WASHINGTON, November 3, 2015 — Defense Secretary Ash Carter today met with several counterparts representing nations from across the Asia-Pacific region during the Association of Southeast Asian Nations Defense Ministers’ Meeting – Plus, held in Kuala Lumpur, Malaysia, according to statements provided by Pentagon Press Secretary Peter Cook.
Carter held a bilateral meeting with the Minister of National Defense of the People’s Republic of China General Chang Wanquan. The U.S. defense secretary opened the meeting by reaffirming the U.S. rebalance to the Asia-Pacific, which he said preserves the peace, stability, and openness of the region. He said U.S.-Chinese military-to-military relations can contribute to regional understanding.
During the discussion, Carter identified two security issues still affecting U.S.-China relations — tensions in the South China Sea and disagreements in cyberspace. Carter reiterated that the U.S. takes no position on maritime disputes in the South China Sea, which he said should be resolved peacefully. He called on all parties to permanently halt reclamation and militarization activities, and noted Chinese President Xi Jingping’s statement during his recent state visit that China is “committed to respecting and upholding the freedom of navigation and overflight that countries enjoy according to international law,” and that “China does not intend to pursue militarization.” Carter affirmed to the minister that the U.S. will continue to defend the principle of freedom of navigation, and will continue to fly, sail, and operate wherever international law allows.
Regarding cyberspace, Carter expressed U.S. concerns about cyber threats to companies and citizens. He reiterated U.S. support for the common understanding reached between U.S. President Barack Obama and Chinese President Xi Jingping that both governments will work together to investigate cyber incidents, promote appropriate norms of state behavior in cyberspace, and refrain from conducting or knowingly supporting the cyber-enabled theft of intellectual property.
At the close of the 40-minute meeting with the Chinese minister in Malaysia today, Carter accepted a previous invitation from President Xi Jingping to visit China. The two sides agreed to work out the details for a visit next spring.
Carter also held an extensive bilateral meeting with Japanese Defense Minister Gen Nakatani, where the U.S. defense secretary welcomed the enactment of the Peace and Security Legislation in Japan. Both ministers expressed support for the establishment of the new Alliance Coordination Mechanism and the Bilateral Planning Mechanism, a key implementation effort for the new bilateral defense guidelines, which were released in April this year.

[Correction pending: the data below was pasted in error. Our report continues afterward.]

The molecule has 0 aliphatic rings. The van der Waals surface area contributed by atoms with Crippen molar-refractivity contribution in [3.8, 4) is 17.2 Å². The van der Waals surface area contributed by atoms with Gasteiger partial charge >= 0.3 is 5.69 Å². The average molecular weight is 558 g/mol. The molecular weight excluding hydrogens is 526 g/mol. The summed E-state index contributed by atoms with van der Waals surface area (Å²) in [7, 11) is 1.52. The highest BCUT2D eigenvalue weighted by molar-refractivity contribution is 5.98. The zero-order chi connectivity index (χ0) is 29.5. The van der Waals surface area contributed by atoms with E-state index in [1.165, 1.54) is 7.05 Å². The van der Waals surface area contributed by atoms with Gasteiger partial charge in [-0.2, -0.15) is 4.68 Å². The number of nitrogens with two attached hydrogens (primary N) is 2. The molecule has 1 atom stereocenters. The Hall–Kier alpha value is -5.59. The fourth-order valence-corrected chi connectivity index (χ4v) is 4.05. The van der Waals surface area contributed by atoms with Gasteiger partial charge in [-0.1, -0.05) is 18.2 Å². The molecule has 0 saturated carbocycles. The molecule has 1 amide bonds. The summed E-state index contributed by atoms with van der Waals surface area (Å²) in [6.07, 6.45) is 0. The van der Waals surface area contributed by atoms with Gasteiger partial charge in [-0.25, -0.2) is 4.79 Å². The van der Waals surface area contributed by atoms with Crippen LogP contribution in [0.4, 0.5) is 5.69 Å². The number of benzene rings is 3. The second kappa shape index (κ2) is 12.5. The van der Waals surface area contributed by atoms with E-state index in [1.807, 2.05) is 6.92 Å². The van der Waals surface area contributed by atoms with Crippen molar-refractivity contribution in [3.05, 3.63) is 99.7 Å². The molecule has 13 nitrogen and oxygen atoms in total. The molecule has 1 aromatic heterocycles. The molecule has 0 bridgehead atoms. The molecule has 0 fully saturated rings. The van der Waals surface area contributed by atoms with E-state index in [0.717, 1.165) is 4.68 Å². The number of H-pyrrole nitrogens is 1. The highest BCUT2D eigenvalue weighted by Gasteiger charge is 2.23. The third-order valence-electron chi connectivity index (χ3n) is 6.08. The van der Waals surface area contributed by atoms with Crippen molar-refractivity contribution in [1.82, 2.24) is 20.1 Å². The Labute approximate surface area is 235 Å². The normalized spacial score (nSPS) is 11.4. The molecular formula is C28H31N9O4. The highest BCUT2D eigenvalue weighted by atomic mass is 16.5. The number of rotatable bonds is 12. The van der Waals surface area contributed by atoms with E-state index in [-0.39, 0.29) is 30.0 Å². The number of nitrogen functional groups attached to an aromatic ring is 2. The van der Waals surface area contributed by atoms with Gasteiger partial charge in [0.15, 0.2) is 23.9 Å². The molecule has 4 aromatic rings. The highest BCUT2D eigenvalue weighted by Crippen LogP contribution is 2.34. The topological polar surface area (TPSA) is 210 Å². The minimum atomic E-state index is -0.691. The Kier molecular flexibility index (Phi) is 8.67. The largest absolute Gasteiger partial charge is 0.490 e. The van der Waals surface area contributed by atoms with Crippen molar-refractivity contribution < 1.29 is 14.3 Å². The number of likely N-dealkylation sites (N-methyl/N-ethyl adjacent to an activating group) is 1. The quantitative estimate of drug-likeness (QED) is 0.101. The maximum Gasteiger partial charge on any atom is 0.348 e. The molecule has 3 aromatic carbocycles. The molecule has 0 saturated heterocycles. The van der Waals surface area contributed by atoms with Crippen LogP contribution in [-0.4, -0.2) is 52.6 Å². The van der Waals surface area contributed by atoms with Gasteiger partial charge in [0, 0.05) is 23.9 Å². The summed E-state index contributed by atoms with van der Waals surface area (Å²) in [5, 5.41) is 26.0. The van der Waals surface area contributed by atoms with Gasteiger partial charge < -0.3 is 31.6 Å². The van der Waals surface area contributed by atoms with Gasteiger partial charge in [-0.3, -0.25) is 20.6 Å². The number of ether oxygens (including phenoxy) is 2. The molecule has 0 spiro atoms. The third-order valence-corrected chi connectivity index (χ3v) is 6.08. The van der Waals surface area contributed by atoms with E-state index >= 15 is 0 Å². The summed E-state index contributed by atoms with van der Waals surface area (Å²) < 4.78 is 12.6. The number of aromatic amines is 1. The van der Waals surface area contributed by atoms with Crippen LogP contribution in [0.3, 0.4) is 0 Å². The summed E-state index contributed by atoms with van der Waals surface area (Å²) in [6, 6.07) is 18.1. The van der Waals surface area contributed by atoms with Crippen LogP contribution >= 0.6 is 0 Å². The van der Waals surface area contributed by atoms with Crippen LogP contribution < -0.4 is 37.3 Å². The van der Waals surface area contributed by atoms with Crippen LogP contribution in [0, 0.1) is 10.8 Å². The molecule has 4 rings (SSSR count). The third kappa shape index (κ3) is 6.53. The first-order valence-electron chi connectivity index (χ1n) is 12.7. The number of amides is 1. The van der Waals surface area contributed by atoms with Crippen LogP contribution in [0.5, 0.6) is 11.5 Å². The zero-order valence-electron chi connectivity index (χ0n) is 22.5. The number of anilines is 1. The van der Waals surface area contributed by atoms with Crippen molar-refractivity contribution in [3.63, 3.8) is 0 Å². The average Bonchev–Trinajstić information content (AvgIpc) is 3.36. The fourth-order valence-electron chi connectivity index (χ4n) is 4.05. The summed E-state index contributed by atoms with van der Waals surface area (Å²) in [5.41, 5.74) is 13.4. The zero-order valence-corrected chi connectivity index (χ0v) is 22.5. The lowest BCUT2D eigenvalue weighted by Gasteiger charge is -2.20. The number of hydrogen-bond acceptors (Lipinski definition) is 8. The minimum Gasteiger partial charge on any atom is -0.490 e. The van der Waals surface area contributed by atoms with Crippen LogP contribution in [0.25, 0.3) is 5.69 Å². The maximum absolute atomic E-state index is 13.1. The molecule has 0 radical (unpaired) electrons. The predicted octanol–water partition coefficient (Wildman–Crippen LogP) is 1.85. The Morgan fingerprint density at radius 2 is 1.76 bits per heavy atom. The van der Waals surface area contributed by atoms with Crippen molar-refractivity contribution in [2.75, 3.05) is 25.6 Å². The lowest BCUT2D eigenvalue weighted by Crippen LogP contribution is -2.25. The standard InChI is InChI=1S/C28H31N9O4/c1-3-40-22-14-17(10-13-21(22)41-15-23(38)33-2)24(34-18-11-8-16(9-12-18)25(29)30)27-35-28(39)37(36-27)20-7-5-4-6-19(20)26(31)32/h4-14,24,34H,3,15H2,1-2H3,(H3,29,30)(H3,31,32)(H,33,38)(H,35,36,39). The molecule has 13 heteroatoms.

Futenma Replacement Facility
Carter and Nakatani also discussed U.S. force realignment; both expressed strong commitment to the Futenma replacement facility.
They also exchanged views on the ongoing host nation support negotiations, trilateral cooperation with Southeast Asian partner countries, and defense equipment and technology cooperation. Carter particularly praised Nakatani’s recent meeting with South Korean Defense Minister Han Min-koo, highlighting the importance of trilateral cooperation between Japan, South Korea, and the United States for regional stability.
The two leaders also discussed the rapidly evolving security environment in the Asia-Pacific region, including the East China Sea and the South China Sea. They affirmed their governments’ determination to conduct maritime operations in accordance with international law.
U.S.-Indian Defense Relationship
Carter also held a bilateral meeting with Indian Defense Minister Manohar Parrikar. Carter reaffirmed the United States’ commitment to strengthening the defense relationship with India.
Carter and Parrikar highlighted the critical role that ASEAN plays in the region, and discussed ways that the United States and India can work together to realize shared security goals in the Indian Ocean region.
Carter is scheduled to host Minister Parrikar in Washington, Dec. 10, during the minister’s first visit to the United States.
The U.S. defense secretary also met with Singaporean Defense Minister Ng Eng Hen. The meeting followed on previous defense-related consultations between the two officials earlier this year.
U.S.-Singapore Defense Relationship
Carter expressed his commitment to enhancing the bilateral defense relationship. The two leaders also exchanged views on regional security issues, including recent developments in the South China Sea. Carter relayed his appreciation for Singapore’s vocal support for freedom of navigation in the region, and looked forward to welcoming Ng to the Pentagon in December.
Carter’s also held a bilateral meeting with Philippine National Defense Secretary Voltaire Gazmin. The two leaders reaffirmed the strength of the U.S.-Philippines alliance and the enduring ties between the two nations.
U.S. Commitment to Philippines is ‘Ironclad’
Carter welcomed the opportunity to discuss regional security issues with one of America’s closest allies in the Asia-Pacific and stressed that the U.S. commitment to defend the Philippines is ironclad.
Gazmin expressed Philippine support for U.S. forces’ activities in the South China Sea, and welcomed closer cooperation with the United States in Philippine force modernization efforts.
Meeting With Thailand’s Minister of Defense
Carter also met with Thai Defense Minister Prawit Wongsuwan. This was the first meeting between the two leaders.
The secretary expressed his commitment to the 182-year-old alliance with Thailand, and the two leaders exchanged views on regional security issues.
Carter relayed his hope to see democracy fully restored in Thailand in order to fully realize bilateral defense cooperation between the two nations.